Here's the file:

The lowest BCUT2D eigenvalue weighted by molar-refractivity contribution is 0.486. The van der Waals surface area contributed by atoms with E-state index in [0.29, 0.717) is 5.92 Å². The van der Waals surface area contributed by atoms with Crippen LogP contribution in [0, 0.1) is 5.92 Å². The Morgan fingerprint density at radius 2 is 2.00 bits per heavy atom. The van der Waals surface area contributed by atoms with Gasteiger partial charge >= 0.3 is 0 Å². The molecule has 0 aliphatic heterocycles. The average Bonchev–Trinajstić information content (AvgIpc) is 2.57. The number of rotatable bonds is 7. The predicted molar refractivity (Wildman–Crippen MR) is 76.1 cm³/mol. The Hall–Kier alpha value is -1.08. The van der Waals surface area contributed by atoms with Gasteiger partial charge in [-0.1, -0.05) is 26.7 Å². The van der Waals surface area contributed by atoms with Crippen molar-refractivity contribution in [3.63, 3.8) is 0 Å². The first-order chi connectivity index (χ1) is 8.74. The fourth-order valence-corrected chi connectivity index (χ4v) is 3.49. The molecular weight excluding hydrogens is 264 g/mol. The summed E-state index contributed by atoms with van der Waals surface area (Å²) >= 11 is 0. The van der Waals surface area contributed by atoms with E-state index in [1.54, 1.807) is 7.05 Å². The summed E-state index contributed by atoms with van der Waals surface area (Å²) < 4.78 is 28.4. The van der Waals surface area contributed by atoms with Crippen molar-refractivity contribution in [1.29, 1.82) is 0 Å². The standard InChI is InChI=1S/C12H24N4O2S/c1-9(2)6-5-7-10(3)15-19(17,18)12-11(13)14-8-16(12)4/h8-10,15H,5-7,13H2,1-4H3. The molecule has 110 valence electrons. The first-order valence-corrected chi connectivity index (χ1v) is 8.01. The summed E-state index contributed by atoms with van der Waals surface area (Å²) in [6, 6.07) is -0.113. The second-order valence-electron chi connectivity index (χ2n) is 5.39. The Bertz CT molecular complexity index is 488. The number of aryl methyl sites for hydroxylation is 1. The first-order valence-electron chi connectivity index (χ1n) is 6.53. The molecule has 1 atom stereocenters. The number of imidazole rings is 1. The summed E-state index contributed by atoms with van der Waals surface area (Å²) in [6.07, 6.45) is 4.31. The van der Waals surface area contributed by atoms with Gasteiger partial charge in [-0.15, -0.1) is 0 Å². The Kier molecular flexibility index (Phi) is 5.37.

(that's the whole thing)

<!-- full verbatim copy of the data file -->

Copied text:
The lowest BCUT2D eigenvalue weighted by molar-refractivity contribution is 0.486. The van der Waals surface area contributed by atoms with E-state index in [0.29, 0.717) is 5.92 Å². The van der Waals surface area contributed by atoms with Crippen LogP contribution in [0, 0.1) is 5.92 Å². The Morgan fingerprint density at radius 2 is 2.00 bits per heavy atom. The van der Waals surface area contributed by atoms with Gasteiger partial charge >= 0.3 is 0 Å². The molecule has 0 aliphatic heterocycles. The average Bonchev–Trinajstić information content (AvgIpc) is 2.57. The number of rotatable bonds is 7. The predicted molar refractivity (Wildman–Crippen MR) is 76.1 cm³/mol. The Hall–Kier alpha value is -1.08. The van der Waals surface area contributed by atoms with Gasteiger partial charge in [-0.1, -0.05) is 26.7 Å². The van der Waals surface area contributed by atoms with Crippen molar-refractivity contribution in [3.63, 3.8) is 0 Å². The first-order chi connectivity index (χ1) is 8.74. The fourth-order valence-corrected chi connectivity index (χ4v) is 3.49. The molecular weight excluding hydrogens is 264 g/mol. The summed E-state index contributed by atoms with van der Waals surface area (Å²) >= 11 is 0. The van der Waals surface area contributed by atoms with E-state index in [1.54, 1.807) is 7.05 Å². The summed E-state index contributed by atoms with van der Waals surface area (Å²) < 4.78 is 28.4. The van der Waals surface area contributed by atoms with Crippen molar-refractivity contribution in [1.29, 1.82) is 0 Å². The standard InChI is InChI=1S/C12H24N4O2S/c1-9(2)6-5-7-10(3)15-19(17,18)12-11(13)14-8-16(12)4/h8-10,15H,5-7,13H2,1-4H3. The molecule has 110 valence electrons. The first-order valence-corrected chi connectivity index (χ1v) is 8.01. The summed E-state index contributed by atoms with van der Waals surface area (Å²) in [6, 6.07) is -0.113. The second-order valence-electron chi connectivity index (χ2n) is 5.39. The Bertz CT molecular complexity index is 488. The number of aryl methyl sites for hydroxylation is 1. The first-order valence-electron chi connectivity index (χ1n) is 6.53. The molecule has 1 atom stereocenters. The number of imidazole rings is 1. The summed E-state index contributed by atoms with van der Waals surface area (Å²) in [6.07, 6.45) is 4.31. The van der Waals surface area contributed by atoms with Gasteiger partial charge in [-0.15, -0.1) is 0 Å². The Kier molecular flexibility index (Phi) is 5.37.